08:00:00 am on June 28, 2012 |
The Technical Side of Self-Publishing
By: Gaston (Dany Zuwen)
Ours is a great time for the self-publishing industry. The technology’s finally here, and the indie community is starting to shed the stigma (self-published writing is crappy) associated with it.
So, how does one go about self-publishing?
No need to be an experienced techie. The process isn’t actually all that hard.
You have two main choices when it comes to publishing your work yourself.
Print on demand (POD) and compiling your book into a digital one (ebook).
Print on demand
You also have to decide what to do about the cover. Here’s the thing. It’s very easy to put together an image, throw a title over that, and call it a cover. Don’t do that. Your work deserves better. If you’re not comfortable using a graphics editor, and the notions of color theory, character tracking or kerning don’t mean anything to you, I’d recommend hiring someone to do the cover for you. This applies whether you want to go digital or stick to print. And you don’t even have to ruin yourself.
If you decide to e-publish, I recommend taking the time to learn the formatting. There are quite a few programs, plugins, and other automated tools which promise to transform your basic text-processed book into an ebook, but I advise against that route unless you absolutely have no other option.
See, ebook formatting is very different from text-processing, which is what you’re doing when you “arrange” the appearance of your text inside a program such as MS Word or Adobe In Design. Those software are great for a print book, because the text is set in place. It’s meant for print and won’t ever change once on the page.
Not so with the an ebook.
Different e-readers have different screen sizes. One reader might like a big font-size and another prefer a tiny one. Another reader likes Times New Roman and the next is fond of Georgia. I prefer to read in landscape mode while you may only read in portrait. All those things affect how the text is displayed. The technical concept is that the text must be flowable. That means that the number of word or sentences displayed on any given screen will vary from reader to reader. Your writing mustn’t break when flowed, otherwise that’ll distract your reader and may even put them off your story entirely.
So, why not use the automated processes?
Because, your basic e-book is nothing but HTML code. Why is it so hard to translate form processed text to HTML? The reason is that text-processors rely on their own markup language to help display your text the way you want it. That markup language is great for print because it doesn’t transfer to paper. But it transfers to the auto-generated HTML code. And this messes up your formatting in various ways depending on which e-reader you’re using and how they process the code to display your precious words. It might work perfectly on a kindle and be a total mess on a Nook.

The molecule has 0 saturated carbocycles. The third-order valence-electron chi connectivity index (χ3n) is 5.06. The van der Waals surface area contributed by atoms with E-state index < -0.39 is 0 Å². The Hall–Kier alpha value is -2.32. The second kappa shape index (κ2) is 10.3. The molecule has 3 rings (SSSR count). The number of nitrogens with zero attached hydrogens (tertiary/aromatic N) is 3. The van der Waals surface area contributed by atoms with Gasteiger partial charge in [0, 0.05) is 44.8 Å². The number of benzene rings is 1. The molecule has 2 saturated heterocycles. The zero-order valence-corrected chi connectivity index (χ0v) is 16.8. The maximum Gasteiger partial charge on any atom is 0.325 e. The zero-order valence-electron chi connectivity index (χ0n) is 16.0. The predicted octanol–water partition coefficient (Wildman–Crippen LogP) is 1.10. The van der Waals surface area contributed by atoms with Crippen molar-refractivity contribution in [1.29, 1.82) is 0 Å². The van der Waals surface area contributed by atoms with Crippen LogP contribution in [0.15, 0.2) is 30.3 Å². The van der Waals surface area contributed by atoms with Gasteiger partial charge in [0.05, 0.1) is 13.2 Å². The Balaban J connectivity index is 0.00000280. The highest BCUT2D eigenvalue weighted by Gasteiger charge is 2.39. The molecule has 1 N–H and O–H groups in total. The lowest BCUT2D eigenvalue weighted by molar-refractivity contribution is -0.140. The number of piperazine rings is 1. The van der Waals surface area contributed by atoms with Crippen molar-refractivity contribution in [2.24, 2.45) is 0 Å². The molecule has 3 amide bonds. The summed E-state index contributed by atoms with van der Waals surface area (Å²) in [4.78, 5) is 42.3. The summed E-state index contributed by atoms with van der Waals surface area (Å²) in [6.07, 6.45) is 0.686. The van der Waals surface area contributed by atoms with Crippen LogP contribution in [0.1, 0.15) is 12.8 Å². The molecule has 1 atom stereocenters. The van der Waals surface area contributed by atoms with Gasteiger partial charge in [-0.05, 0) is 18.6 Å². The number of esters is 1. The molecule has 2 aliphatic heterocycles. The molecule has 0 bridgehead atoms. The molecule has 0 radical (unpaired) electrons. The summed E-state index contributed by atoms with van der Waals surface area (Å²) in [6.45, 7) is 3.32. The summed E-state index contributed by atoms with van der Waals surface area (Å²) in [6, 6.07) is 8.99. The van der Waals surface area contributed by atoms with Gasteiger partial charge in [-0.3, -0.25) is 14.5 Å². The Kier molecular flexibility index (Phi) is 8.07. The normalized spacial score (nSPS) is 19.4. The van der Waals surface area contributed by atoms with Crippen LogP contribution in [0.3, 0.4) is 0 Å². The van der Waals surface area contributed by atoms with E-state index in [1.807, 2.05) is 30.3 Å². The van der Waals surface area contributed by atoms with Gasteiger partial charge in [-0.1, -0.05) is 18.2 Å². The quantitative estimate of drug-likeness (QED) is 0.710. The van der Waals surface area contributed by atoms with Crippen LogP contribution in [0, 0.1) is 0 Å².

Short story is, either take the time to learn how to format an ebook (which isn’t that hard), or hire someone to do it for you (not that expensive). But you want to have a well-formatted text, because no matter how good the story, if the reading experience is bad, that’s what the reader will remember.
A word about file formats.
As I said, there are many e-readers available for the reader to choose from. The main ones are Amazon’s Kindle, Barnes and Noble’s Nook, Apple’s I’s (Ipad, Ipod, and Iphone) the Sony reader, and the Kobo e-reader. Amazon has its own format, previously .mobi and from now onward the KF8 format, and all the others use the .epub format or a variant.
What do these different file formats mean for you?
The key difference is in how precisely you can format your content and what kind of content is allowed in your files. The EPUB is the most accomplished. You can basically put everything you can include in a web page in an epub. The .mobi format is great for text-only and works light in images. And while the KF8 opens more possibilities than its predecessors, it’s still relatively new, a little tacky, and isn’t yet supported by all kindle devices. As of this writing, only the kindle fire fully supports the KF8 format, and while Amazon promises to update their devices to support all proprieties of the KF8, it’s still not the case.
One of the many perks of traditional publishing is the amount of marketing done for your book. Although nowadays authors are expected to participate in promotion efforts, even from the big publishing companies, all the attention the marketing department gives to your book is a definite plus. When you publish your own book, that job becomes entirely yours.
When marketing your book, I recommend taking advantage of our connected world. Everyone is on the Internet today. Chances are that your audience is already waiting on one of the online platforms.
For marketing online, you should build a website/blog, if you don’t already have one, and signup for a Facebook and Twitter accounts (yeah, I know, everybody’s on Facebook). But there are other social networks which might help you. And besides social networks, you have Internet forums where you can reach many readers. But whatever you do, do not spam. Spam is bad. Spam is your enemy.
Relevant social media:
You can also consider paid advertising. Something like Google’s Adwords is interesting, but only if you know what you’re doing, and in my opinion only when you want to reach more people, meaning your book is already selling and you’re using some of that profit to generate new leads.
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